I realized that goal and lost 20 pounds. Granted, the weight does fluctuate day-to-day but I know my base weight is a helluva lot less than it was and that’s making a difference, and not just on the bike. Can you say power-to-weight ratio?
Nugget #2 – Eat Better
Most cyclists I know, including yours truly, drink a lot of beer. We often take the approach that goes something like this:
“Hey, I’ve burned 1000 calories today, I can eat (or drink) 1000 calories more.”
This one has been the bane of my existence and still is to a certain extent. Today, however, I focus more on the what and not as much on the how much. Sure, sometimes I over do it but when I do I back off the next few days.
In general I eat more fiber than I used to (especially in the a.m. – it “holds” better) as well as lots of yogurt and other high-quality, lean proteins and most importantly I focus more on the after-workout nutrition. That 30 minute window post-ride is crucial. Get some good protein and carbs in after that ride.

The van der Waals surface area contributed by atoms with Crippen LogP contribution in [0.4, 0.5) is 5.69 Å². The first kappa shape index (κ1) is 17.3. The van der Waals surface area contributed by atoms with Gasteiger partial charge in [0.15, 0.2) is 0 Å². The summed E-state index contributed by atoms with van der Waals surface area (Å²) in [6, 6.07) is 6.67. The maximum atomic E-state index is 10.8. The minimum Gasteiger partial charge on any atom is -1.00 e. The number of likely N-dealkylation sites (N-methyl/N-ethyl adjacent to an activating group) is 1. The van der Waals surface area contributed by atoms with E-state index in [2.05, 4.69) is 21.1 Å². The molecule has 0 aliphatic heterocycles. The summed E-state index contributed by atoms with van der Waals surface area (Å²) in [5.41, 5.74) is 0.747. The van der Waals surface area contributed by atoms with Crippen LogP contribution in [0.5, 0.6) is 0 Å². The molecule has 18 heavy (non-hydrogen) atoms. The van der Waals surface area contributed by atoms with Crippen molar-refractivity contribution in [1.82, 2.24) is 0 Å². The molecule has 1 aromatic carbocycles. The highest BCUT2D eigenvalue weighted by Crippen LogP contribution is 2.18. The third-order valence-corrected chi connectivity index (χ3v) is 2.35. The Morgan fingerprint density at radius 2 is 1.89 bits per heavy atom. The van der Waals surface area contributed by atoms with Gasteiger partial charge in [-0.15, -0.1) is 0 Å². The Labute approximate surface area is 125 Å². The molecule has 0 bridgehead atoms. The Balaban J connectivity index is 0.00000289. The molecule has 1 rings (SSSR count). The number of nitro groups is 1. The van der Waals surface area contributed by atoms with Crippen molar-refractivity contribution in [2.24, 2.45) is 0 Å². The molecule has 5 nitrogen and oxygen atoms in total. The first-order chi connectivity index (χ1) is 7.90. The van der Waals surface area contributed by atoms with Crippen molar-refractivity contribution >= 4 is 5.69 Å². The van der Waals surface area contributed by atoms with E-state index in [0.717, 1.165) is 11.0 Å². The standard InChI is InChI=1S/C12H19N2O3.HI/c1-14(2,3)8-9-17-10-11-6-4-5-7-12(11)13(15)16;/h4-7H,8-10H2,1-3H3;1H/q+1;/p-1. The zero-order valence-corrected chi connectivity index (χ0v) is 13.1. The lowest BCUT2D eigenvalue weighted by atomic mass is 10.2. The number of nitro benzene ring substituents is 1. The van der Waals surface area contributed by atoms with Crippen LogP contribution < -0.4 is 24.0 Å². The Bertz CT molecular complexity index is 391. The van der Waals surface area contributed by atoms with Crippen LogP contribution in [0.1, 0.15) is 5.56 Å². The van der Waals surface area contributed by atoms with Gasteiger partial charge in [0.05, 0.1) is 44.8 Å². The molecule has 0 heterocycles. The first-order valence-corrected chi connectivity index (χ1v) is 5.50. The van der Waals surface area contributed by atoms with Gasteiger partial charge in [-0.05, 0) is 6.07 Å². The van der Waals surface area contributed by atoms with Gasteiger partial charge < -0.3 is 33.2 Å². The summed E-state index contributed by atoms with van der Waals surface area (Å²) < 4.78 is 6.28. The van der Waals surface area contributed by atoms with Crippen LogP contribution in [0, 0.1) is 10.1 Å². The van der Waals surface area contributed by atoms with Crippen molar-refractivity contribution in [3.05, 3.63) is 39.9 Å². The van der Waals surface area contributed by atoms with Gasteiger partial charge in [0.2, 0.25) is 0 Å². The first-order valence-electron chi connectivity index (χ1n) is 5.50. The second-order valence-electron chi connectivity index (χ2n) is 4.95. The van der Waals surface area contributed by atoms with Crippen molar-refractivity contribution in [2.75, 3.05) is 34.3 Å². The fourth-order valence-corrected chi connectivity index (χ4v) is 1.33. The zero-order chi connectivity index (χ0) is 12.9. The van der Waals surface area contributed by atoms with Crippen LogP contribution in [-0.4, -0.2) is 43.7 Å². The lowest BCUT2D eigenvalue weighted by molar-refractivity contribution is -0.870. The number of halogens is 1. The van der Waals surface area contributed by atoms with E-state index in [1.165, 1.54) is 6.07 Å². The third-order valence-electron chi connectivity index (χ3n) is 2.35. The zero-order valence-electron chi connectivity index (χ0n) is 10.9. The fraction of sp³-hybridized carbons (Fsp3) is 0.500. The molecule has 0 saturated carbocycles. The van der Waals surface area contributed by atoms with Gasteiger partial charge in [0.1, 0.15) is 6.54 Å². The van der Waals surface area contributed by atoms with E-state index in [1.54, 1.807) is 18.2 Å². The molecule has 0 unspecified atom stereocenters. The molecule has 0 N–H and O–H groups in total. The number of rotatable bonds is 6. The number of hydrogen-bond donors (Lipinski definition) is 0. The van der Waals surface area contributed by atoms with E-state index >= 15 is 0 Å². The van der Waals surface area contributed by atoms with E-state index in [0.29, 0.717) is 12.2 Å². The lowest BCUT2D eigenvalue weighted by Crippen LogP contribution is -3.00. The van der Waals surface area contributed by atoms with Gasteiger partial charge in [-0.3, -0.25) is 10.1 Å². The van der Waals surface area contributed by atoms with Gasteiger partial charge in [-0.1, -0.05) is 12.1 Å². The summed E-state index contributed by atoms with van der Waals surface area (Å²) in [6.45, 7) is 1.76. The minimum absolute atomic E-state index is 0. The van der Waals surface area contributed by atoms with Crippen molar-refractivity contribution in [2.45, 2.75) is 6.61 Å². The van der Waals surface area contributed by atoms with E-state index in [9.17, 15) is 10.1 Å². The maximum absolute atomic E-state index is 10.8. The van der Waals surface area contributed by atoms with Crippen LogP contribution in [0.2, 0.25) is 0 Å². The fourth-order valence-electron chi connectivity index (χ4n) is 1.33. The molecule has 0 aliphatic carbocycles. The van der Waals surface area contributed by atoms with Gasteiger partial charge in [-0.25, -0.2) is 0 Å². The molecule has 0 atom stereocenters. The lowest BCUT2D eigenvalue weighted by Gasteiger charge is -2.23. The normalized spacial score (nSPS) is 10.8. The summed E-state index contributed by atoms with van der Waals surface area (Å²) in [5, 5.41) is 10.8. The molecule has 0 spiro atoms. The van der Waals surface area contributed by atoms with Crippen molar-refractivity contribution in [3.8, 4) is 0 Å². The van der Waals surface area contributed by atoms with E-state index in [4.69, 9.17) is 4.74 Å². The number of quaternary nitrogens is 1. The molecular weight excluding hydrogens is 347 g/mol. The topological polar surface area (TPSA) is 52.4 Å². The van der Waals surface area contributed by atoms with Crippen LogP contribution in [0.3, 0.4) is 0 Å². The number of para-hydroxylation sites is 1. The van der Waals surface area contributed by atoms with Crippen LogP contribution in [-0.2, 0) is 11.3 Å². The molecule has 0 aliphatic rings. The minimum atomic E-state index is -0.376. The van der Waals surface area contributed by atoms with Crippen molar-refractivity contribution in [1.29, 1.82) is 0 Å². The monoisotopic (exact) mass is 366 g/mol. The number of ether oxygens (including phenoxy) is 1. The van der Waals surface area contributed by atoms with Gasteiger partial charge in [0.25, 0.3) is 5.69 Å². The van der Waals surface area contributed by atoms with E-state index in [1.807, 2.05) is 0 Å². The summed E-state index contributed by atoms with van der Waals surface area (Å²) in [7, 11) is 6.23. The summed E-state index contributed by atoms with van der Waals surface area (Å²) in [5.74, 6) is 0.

My biggest challenge is snacking, especially after dinner. When I don’t do that the scale is happier and I sleep better, too. Go figure.
Lastly, it’s the little things…Every once in a while I choose less over more. For example a 1/2 a sandwich instead of a whole, some pasta and cottage cheese instead of thatsandwich – I can live off of those things, I swear! – or no 2nd breakfast or mid-morning snack and a chore instead (gotta keep my mind off my stomach).
Nugget #3 – Get More Rest
This one is probably the most challenging for me and I suspect it may be for you as well. So much to ride, so little time. I’ve been somewhat immersed in racing season (see my April 23rd post about Social Distancing Racing) and so every week it’s another challenge. Early on I kept riding, in some cases fairly hard) between races (all TTs), and it began to take its toll. I wasn’t sleeping well some nights, my heart was pounding some mornings when it didn’t used to and my average resting heart rate was climbing.